By Bernard Beckett
Longacre Press, NZ$39.95 | Reviewed by Andy Armitage

THE TITLE of Bernard Beckett’s latest book, Falling for Science, provides an apt expression for our relationship with scientific narratives. We fall for science in the sense that we are in love with the achievements and possibilities of science, and in the sense that we are often taken-in by its sexed-up narratives.

Beckett charts a brief history of the Western philosophical relationship with truth, guiding the reader through the discoveries and attitudes of the ancient Greeks, the Middle Ages, the Enlightenment, and into the modern (and postmodern) era. In doing so, Beckett indicates that the relationship between civilisation and truth has been more problematic than is popularly believed.

We assume that we have rejected the notion of accepting absolute truth from authority. After all, our willingness to interrogate nature has resulted in the scientific revolution that led directly to the comforts and technologies we now enjoy. Fair enough - but have we been a little dazzled by this new way of interrogating our world? Have we replaced one authority with another? The blind-faith previously reserved for the priest now appears to be the privilege enjoyed by the men in white coats. Our faith in science to provide truth is an unhelpful and dangerous attitude, Beckett warns, and it is largely the result of confusing science and story. Science is about modelling data in order to predict results; story is the interpretation and meaning we derive from these results.

One of the central concerns of Falling for Science is uncovering the mystical notion of truth that often directs our thinking and attitudes. Beckett posits a pragmatic definition, suggesting that truths should be considered as helpful rather than singular. Science, Beckett points out, is in the business of providing utilitarian truths that enable us to predict outcomes with some degree of certainty. Because something has occurred under certain conditions for a certain number of times in the past, we have good reason to believe that it will do so again. But are scientific results and truth the same thing?

David Hume pointed out that the scientific method relies upon an assumption that our world is governed by stable and continuous laws. This may be true at some levels but at the quantum level, for example, it appears to be false. Science also relies upon our peculiar and limited human perceptions for the veracity of its observations, and in the reliability of human reason to order the results. But, as Kant argued, what if the order we perceive in nature is simply a projection of the way we think and make sense, rather than a quality of the world we observe.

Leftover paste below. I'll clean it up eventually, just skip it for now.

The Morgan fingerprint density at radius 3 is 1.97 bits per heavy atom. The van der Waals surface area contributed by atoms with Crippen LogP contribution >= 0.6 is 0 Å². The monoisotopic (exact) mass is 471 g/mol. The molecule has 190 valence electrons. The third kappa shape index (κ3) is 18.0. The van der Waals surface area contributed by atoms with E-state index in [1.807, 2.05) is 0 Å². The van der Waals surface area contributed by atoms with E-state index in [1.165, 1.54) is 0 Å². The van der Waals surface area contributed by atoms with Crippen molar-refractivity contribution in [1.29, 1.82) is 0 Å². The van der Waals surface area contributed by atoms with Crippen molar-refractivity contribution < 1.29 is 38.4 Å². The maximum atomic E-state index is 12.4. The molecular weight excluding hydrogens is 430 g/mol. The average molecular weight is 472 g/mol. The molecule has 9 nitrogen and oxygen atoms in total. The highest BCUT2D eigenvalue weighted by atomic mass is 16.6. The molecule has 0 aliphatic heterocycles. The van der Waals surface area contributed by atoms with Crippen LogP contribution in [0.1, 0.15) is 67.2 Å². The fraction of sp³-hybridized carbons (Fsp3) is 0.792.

Falling for Science develops and sustains a distinction between science and story and relates this distinction to a range of historical and contemporary ideas. Beckett’s analysis of this problem in the form of a popular science book (rather than a philosophical treatise) is timely, given the sensational scientific breakthroughs appearing on a daily basis in our newspapers.

Beckett relies on Karl Popper’s definition of science: it is science if it is falsifiable (meaning it can be discredited by simple tests in the future) and it has information content (it provides us with unexpected data rather than merely being used to prove something already known). Einstein’s General Theory of Relativity and Darwin’s theory of Natural Selection are both good examples of science according to Popper’s criteria. Their predictions have been tested and verified by subsequent modelling and data. But while Einstein’s science has been able to exist quietly in the background as a play-thing for the pointy-heads, the idea of evolution has, since its conception, been surrounded by rabid debate and argument. The problem, Beckett points out, is that evolution messes with our most precious stories.

Beckett’s appraisal of the narratives relating to evolution is the most rewarding section of Falling for Science. Darwin’s theory is, of course, incredibly simple: species evolve through random mutations, and successful adaptations in particular environments are more likely to be passed on the mutations in subsequent generations. Darwin’s theory is good science because of its predictive qualities, it predicted a unit of heritage (genes), it allows us to predict how viruses might mutate over time, and it has led to the mapping of DNA and the human genome, and so on. But where this science is used to give us meaning the stories begin.